The first era of 3-D gave us flying lances and tomahawks, but the thrill (like the fad) faded. The process was revived creatively by Werner Herzog’s Cave of Forgotten Dreams and Martin Scorsese’s Hugo. A brisk step forward is Pina, from Wim Wenders.
While he doesn’t hustle the effect — nobody jetés into our laps — Wenders has made a dance movie, one of the most enjoyably kinetic ever filmed. He uses our familiarity with live dance, our sense of how bodies sculpt space as a performance necessity. His subject was profoundly aware of it: Philippina “Pina” Bausch, the German choreographer who died two days before Wenders started shooting (they had consulted in depth).
Taught by Kurt Jooss, Antony Tudor, and Paul Taylor, Bausch (1940–2009) shaped the Tanztheater Wuppertal Pina Bausch into a force. For years she worked with her key dancers, drawn from many countries, freeing them to tap not only sinew but memories and emotions. Even in ensemble sync they seem individuals, often amusing in their nervy intensity, like Brechtian clowns from a hyperactive circus. Some dancers speak on camera, but mainly they dance (so does Pina in a few clips), and their sweating, puffing realism make us realize the work inside the art.
What most struck me about the dances, seen in sizeable fragments (including the epic Rite of Spring, with its floor of soil), is how rich in muscular stress the dancers are, how un-ethereal. No Ariels or Tinkerbells! We always sense real bodies in true space, taking risks. When a woman collapses into a man’s arms, we fear she may crash through them. A dancer, whirling near a cliff edge, scares us. Although the great critic Arlene Croce called some Bausch trademarks “flashy schtick,” I was entirely engaged by the dancers putting so much on the line without reaching for virtuoso stardom.
Wenders emphasizes the sensuous Bausch motifs (walls, dirt, water, rocks) and uses great spaces such as a gliding monorail and a Miesian glass-box studio in a park. His perceptual tricks, like the dancers seen briefly miniaturized in a mock-up theater, have deft magic, a touch of Prospero. A pretty dancer hopping en pointe in classical ballet slippers seems to both rebuke and charm a huge factory behind her. Rather than flaunting the 3-D, Wenders folds it into choreographic spaces. The movie dances.
Bausch was not so fluently witty as Mark Morris, nor a genius like George Balanchine. But her art’s respect for gravity throbs with honest, give-and-take tension. Our greatest star dancers on film have seemed to glide a little above the earth and danger: Astaire, Kelly, Baryshnikov. Their hovering muse was Buster Keaton. Bausch was closer in spirit to Chaplin, who knew that every foolhardy, bravura gag could flop and sometimes would, painfully.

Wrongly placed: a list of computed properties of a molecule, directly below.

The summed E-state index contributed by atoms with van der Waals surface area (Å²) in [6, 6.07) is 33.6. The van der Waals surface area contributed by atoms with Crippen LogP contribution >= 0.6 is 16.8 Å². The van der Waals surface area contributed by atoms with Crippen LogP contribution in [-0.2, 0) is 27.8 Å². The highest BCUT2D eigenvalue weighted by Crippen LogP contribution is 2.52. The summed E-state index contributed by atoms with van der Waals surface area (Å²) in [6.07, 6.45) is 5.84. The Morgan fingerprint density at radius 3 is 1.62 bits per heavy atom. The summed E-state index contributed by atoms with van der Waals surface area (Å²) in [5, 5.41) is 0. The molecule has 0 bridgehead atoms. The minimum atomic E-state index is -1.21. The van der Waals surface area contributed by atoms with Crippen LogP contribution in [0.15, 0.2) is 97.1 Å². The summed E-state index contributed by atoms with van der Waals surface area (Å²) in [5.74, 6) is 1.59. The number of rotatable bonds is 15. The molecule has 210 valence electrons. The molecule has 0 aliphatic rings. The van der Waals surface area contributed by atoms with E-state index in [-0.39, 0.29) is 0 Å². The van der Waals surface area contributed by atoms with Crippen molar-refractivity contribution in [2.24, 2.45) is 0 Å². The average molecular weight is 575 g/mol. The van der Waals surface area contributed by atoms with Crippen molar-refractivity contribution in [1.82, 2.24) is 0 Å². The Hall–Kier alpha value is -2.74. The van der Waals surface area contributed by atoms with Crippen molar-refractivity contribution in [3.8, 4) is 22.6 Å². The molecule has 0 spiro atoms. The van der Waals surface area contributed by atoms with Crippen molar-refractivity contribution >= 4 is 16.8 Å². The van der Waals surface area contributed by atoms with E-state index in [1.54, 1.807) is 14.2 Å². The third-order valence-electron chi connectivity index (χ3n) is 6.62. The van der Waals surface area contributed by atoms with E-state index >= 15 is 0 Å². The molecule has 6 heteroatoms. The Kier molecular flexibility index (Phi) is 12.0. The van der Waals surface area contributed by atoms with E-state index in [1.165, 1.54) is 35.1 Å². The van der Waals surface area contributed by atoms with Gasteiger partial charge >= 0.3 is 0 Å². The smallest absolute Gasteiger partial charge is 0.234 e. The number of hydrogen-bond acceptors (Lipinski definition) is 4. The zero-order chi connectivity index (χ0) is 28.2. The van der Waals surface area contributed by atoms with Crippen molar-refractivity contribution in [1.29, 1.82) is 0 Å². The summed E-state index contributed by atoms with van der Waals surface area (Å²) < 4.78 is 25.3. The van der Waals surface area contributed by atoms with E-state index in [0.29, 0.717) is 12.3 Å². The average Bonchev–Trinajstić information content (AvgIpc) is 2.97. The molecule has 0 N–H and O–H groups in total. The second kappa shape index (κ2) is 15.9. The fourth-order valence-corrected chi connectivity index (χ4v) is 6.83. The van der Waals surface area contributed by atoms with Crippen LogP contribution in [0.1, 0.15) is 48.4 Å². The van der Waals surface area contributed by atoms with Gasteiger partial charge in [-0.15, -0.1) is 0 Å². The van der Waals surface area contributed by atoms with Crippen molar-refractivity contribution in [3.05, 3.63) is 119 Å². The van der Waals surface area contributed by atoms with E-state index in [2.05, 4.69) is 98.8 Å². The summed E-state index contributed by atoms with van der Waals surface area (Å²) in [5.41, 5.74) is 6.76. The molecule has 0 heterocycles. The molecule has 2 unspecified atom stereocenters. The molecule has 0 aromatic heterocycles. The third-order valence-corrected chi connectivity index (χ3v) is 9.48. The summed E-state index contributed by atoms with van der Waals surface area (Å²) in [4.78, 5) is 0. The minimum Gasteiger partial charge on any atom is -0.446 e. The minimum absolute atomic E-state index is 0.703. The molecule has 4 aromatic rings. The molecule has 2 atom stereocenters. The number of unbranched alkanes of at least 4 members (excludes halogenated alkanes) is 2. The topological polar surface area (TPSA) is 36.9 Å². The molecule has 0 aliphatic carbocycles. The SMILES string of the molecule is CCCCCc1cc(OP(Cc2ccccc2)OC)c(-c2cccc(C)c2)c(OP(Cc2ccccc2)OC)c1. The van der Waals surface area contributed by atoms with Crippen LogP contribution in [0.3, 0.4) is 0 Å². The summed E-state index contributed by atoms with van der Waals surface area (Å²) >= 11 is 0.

Inventively photographed by Hélène Louvart, Pina has a funny central image: dancers moving in a jokey, jerky parade line to Louis Armstrong’s “West End Blues.” Up for two Oscars, Pina leaps high and lands close to Wenders’s two finest films, Kings of the Road and Paris, Texas.
I missed Madonna’s Filth and Wisdom. So my full entry to her “vision” is, with all due respect to her half-time show at the recent Super Bowl, her second film as a director, W./E. A gilded wallow in sham-glam nostalgia for the love affair between Britain’s Edward VIII and Wallis Simpson, a married American, it defines “love” as “He gave up everything for her” (in 1937 Edward abdicated the throne to marry the newly divorced Simpson). To feel the great love of Madonna, we must give up only our taste and intelligence.
The title W./E. stands, of course, for Wallis and Edward. She dreamily writes the initials in lipstick on a mirror. On that same level of inspiration is the intercut story of a modern, Wallis-fixated woman also named Wallis. As Wally 2, Abbie Cornish (so fine in Bright Star) seems reduced to imitating minor Hollywood royalty: Ali MacGraw.
An American, she is married to William (Richard Coyle), a New York doctor. He is a medical saint but drinks too much, denies her sex, and beats her. With perfect kitsch symmetry, that ordeal echoes the savage beating of Wallis Simpson by her first husband (no, not O.J.). The modern Wallis dreams of producing a child as the past Wallis never could (Edward, as the Duke of Windsor, became her pouting, aging child and is played by James D’Arcy as a simpering fool for love).
Andrea Riseborough does a credible job as the famous Wallis, somewhat prettied up, brainy, catty, chic, a snob by pure ambition (during a youthful year in China she learned Mandarin only for “Boy, bring me champagne”). Auteur Madonna prefers to believe that she really didn’t want the scandal and marriage but could hardly reject Edward’s epic sacrifice. Well, what’s a go-gal gonna do? For decades, the Windsors were high-society bores in exile, their “great romance” sealed in a wax of vapid fame.
The script seems pulled from back issues of Vogue and Vanity Fair, gaping at power-black outfits, royal lawns, silver services, jewelry, and palatial hotels. There is a fly-by wink at the Windsor visit to Hitler and much more time for the prince’s royal visit to Welsh miners who greet him like Jesus. In the lamest wow, modern W. gets an E. of her own, Evgeni, a “Russian intellectual turned security guard” for (you guessed it!) Sotheby’s auction of the Windsor goodies. Poor Oscar Isaac, trying to be more than a boy-toy, is required to flash some butt when he sits down at the piano.
The best flush for this fluff turd is Noel Coward’s comment on the 1963 epic of Egypto bling, Cleopatra: “A monument to vulgarity.” W./E. makes The King’s Speech seem more witty, nuanced, and humane than ever. They make a perfect contrast.
Denzel Washington is still a dominator. With a smile or the chill charm of the line “I am your house guest,” he owns the story, the movie, the audience. The trouble is, we are all still stuck with the movie Safe House.